But it doesn’t stop there. As you journey through winding roads and bumpy terrains, monitor the tire pressure levels regularly. It’s always better to be safe than sorry; every little bit helps. If you notice any signs of air loss or insufficient pressure, don’t ignore them; take action immediately. You’ll be glad you did.

If you want to take the monitoring a step further, you might want to go for a TPMS system that tells you the pressure as you’re driving. Frankly, we love the TireMinder i10. It tells you if your tires are leaking, what the current pressures are of all of your RV’s tires, and more. But there are tons of TPMS on the market.

Your travel trailer’s tires are vital in keeping you and your passengers safe. And by regularly monitoring your tire pressure, you also get to use your fuel efficiency and extend the lifespan of your tires. Now, that’s a win-win situation.

Keep tabs on your travel trailer’s tire pressure. This means checking it regularly, especially before long trips, after storage, and before hitting the road. 

Tip #2. Only check your tire pressure when the tires are cool.

Maintaining your travel trailer’s tire pressure is critical to ensuring a smooth and safe journey. However, timing is everything.

One of the most common errors people make is checking tire pressure when the tires are warm or hot. During travel, the air inside the tires expands, causing an inaccurate tire pressure reading. So, only check tire pressure when the tires have cooled down.

Let’s envision a scenario where you’re road-tripping with friends in your travel trailer, driving down a picturesque route. Suddenly, you hear a loud “pop” and feel the trailer starting to sway, risking everyone’s safety. A blowout! You later discover the tire pressure was too high, but the reading was inaccurate as you checked it when the tires were hot.

While this scenario is all too common, it can be easily avoided. Always check your tire pressure in the morning before embarking on your journey. Double-check the tire pressure before taking an extended break to ensure it’s optimal.

Don’t check tire pressure immediately after parking, especially in direct sunlight. These straightforward precautions can reduce the risk of your travel trailer experiencing a blowout and ensure a safe and sound journey.

Tip #3. Use a reliable tire pressure gauge to get an accurate reading.

To make sure you’re not left stranded by the side of the road with a flat tire in the middle of your long-awaited camping trip, you need to be savvy about tire pressure.

The number one rule of thumb? Use a top-notch tire pressure gauge.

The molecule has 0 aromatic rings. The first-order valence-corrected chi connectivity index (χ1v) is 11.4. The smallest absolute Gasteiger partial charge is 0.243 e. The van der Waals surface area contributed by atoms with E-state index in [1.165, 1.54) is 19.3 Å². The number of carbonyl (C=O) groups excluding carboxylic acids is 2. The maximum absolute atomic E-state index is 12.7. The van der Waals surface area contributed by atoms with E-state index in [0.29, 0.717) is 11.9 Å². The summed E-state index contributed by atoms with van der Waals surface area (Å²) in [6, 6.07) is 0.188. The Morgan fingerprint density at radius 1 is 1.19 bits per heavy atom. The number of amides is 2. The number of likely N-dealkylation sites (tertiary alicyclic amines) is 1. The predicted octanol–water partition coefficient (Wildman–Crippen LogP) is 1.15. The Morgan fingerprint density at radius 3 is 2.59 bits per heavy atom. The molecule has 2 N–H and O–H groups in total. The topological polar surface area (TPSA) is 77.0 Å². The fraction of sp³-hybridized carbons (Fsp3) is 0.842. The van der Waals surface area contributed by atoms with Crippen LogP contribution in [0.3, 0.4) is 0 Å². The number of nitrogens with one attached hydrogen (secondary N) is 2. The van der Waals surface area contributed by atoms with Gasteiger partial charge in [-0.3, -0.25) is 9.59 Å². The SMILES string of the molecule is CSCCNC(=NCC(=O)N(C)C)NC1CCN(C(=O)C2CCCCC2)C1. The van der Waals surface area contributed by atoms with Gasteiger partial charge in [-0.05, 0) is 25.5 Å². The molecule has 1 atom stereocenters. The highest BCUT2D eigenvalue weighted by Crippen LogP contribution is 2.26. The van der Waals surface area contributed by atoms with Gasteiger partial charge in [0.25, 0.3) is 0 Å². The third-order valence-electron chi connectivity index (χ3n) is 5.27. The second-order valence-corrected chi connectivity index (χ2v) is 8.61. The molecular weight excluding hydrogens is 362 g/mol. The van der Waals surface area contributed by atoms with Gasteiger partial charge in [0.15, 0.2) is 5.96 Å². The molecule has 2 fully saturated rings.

So many of us make the easy mistake of dusting off an old one that’s been gathering cobwebs in the basement for a long time. But using a gauge past its prime isn’t only inconvenient and dangerous.

Imagine the predicament Tom and Mary found themselves in when they were on their way to the campsite and suddenly had a flat tire. They whipped out an old, outdated gauge that had seen better days and assumed it was accurate when it read 75 PSI. Little did they know that number was way off base. The tire in question was overinflated, so much so that it led to a hazardous blowout that could have resulted in a serious accident.

You must invest in the right gauge for your travel trailer to keep yourself and your companions safe on the open road. If you want to be extra-confident that you’re getting exact readings, digital options are particularly accurate, measuring pressure down to a tenth of a PSI. As we mentioned before, we’re big fans of the Accutire line of indicators.

Tires can lose between 1-3 PSI a month by just sitting. If you don’t have an accurate gauge, you might not even notice that.

A reliable gauge will allow you to adjust the air in your tires as needed, making the journey a calm, carefree experience. It’s also essential to maintain your gauge in top-notch condition. A gauge past its prime might not be reliable, and it could lead to readings that are way off the mark.

Tip #4. Verify the optimal tire pressure for your travel trailer in the owner’s manual.

Verifying the ideal tire pressure for your travel trailer is a must-do task for an easy and safe ride. You don’t need to break a sweat; it won’t take much time.

The first step is to find your travel trailer’s owner’s manual to get started. If you can’t find the physical copy, don’t worry, as it’s often available online. The guide will provide you with the tire pressure that is recommended for your specific model and year. However, it’s important to remember that the ideal pressure may vary based on the tire’s size and if you’re towing a heavy trailer.